More dead bodies, please
Mystery writers fail to exploit Silicon Valley potential
What's wrong with Silicon Valley as a setting for a mystery?
Everything from TV's "Law and Order" to Mickey Spillane's pulp fiction plays out on the mean streets of New York. George Simenon made Paris a hotbed of fictional homicide, a tradition followed today in Cara Black's Aimée Leduc mysteries and Dan Brown's "The Da Vinci Code."
Since Raymond Chandler put pen to paper, Los Angeles has garnered more than its fair share of fictional crime-solving. And a half-hour drive north of the Valley, San Francisco has been the setting for the very best of the mystery genre since the 1930 publication of "The Maltese Falcon" and the subsequent movie version that made Humphrey Bogart a star.
Hey, you writers of crime fiction! What about Silicon Valley?
Commute traffic these days flows from San Francisco to the Valley, not the other way around. A feud among board members of a Palo Alto computer giant begets corporate espionage. Soaring stock prices engender financial shenanigans such as the backdating of stock options. The high value attached to small devices leads to warehouse robberies by armed gangs. The engine that drives the Valley is fueled in no small part by greed, envy and gluttony — to name only three of the Deadly Sins.
And yet, on a recent list of the 10 best-selling mysteries and thrillers, four are set in New York, two in Paris, and one in L.A. Isn't it time for a change?
With the perfect ingredients for a mystery just lying here, why do so many authors persist in setting their mysteries in the old standbys, while next to none take advantage of the seething turmoil of the Valley?
Technology as the background for a compelling story can lead to bestsellerdom as Joseph Finder and Michael Crichton have proven. If Silicon Valley is the center of world technology, why is it not the hub of high-tech mysteries and thrillers? Of course, behind the Valley's high-tech image lurks very human motives and emotions — the Valley's position at the center of world technology is based in no small part on disloyalty and betrayal. If young technologists could not break away from companies run by an older generation of entrepreneurs to start up their own firms, Silicon Valley would still be known as the Valley of Heart's Delight and covered by orchards rather than tilt-up buildings.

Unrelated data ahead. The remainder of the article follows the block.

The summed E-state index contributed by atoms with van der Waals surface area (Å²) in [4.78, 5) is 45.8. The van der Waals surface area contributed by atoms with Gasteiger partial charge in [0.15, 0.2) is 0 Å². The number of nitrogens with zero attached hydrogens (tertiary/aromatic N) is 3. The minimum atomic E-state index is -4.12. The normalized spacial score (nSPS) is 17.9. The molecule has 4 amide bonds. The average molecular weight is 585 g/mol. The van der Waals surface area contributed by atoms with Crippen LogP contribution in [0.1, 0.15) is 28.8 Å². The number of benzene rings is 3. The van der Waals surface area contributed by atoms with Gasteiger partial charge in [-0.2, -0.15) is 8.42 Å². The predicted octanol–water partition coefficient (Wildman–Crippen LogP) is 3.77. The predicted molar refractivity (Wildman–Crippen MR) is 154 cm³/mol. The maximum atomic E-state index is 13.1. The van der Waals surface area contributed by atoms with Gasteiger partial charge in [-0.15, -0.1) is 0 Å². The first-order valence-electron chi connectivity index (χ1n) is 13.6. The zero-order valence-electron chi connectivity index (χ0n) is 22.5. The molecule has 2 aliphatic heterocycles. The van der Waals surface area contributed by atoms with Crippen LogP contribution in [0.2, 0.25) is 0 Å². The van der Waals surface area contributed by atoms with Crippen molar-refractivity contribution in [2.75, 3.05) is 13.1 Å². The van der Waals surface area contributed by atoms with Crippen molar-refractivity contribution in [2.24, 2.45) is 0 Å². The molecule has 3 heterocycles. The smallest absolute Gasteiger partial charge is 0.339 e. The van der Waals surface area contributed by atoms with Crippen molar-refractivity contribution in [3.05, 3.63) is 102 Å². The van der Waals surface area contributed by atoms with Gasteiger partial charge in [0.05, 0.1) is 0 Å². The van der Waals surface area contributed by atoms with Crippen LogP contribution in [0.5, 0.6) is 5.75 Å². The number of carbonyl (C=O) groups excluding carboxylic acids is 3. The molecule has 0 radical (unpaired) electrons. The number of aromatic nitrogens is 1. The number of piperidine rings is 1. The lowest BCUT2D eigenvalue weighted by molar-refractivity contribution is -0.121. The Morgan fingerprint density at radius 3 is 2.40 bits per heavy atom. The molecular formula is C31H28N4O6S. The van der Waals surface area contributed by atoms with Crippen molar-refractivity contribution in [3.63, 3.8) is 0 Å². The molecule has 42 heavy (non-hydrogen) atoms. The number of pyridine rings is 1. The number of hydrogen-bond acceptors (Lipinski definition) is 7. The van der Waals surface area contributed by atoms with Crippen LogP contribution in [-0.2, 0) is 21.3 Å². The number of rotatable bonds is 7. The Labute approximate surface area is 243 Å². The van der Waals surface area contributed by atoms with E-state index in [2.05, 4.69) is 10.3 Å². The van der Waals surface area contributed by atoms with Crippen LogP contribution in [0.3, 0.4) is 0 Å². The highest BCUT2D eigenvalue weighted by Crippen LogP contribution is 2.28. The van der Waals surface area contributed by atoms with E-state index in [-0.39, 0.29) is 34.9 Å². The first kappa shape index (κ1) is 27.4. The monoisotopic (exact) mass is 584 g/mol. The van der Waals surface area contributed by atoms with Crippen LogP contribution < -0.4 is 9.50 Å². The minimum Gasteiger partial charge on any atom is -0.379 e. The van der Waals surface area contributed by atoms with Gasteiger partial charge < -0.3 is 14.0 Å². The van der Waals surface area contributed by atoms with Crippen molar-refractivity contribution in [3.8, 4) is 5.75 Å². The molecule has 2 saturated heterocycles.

The neglect of the Valley as a setting cannot be that business is the wrong background for a mystery. The Enron trial played out in compelling drama on the nation's finance pages. Financial meltdowns are all too familiar to Valley denizens. Using the dot-com implosion as background could give a mystery writer a chance to show the mighty made humble — always a popular theme — or show how a fallen icon can rise again — an equally popular storyline.
Sure, we in the Valley are not quite so cocky as we were in 1999, but mystery writers have shown themselves to be more than adept in setting books among dissolution and decline.
Everyone knows sex sells, and I don't think that sex — whether premarital, marital or extramarital — is a missing ingredient in Valley life. It is true that, in pursuit of an IPO, sex drives may be sublimated and the opposite sex neglected. But when the programmer looks up from his PC, when the biotech researcher looks up from her microscope, birds and bees can take wing.
Writers have an opportunity to buy into Silicon Valley as a setting for their crime fiction now, well before it is overrun by fictional detectives like New York, Paris, L.A., or San Francisco. The drive to succeed and the billions at stake can fuel murderous fires.
I, for one, believe it's time for mystery and thriller writers to start setting their books in this world of money, technology and, of course, insane real estate prices. Maybe the process has started already with Mark Coggins' Augustus Riordan series and "Hooked" by Matt Richtel, but maybe not — the action even in these books centers more around San Francisco than the Valley.
So just how long will we have to wait until the fictional body count in the world's technology capital climbs to the levels reached by the world capitals of finance and culture? Perhaps until mystery writers bite the bullet and dare to be as innovative as the entrepreneurs who've given the Valley its fame.
Keith Raffel is the author of "Dot Dead: A Silicon Valley Mystery" published last year. He founded the software company Upshot Corporation, later purchased by Siebel Systems.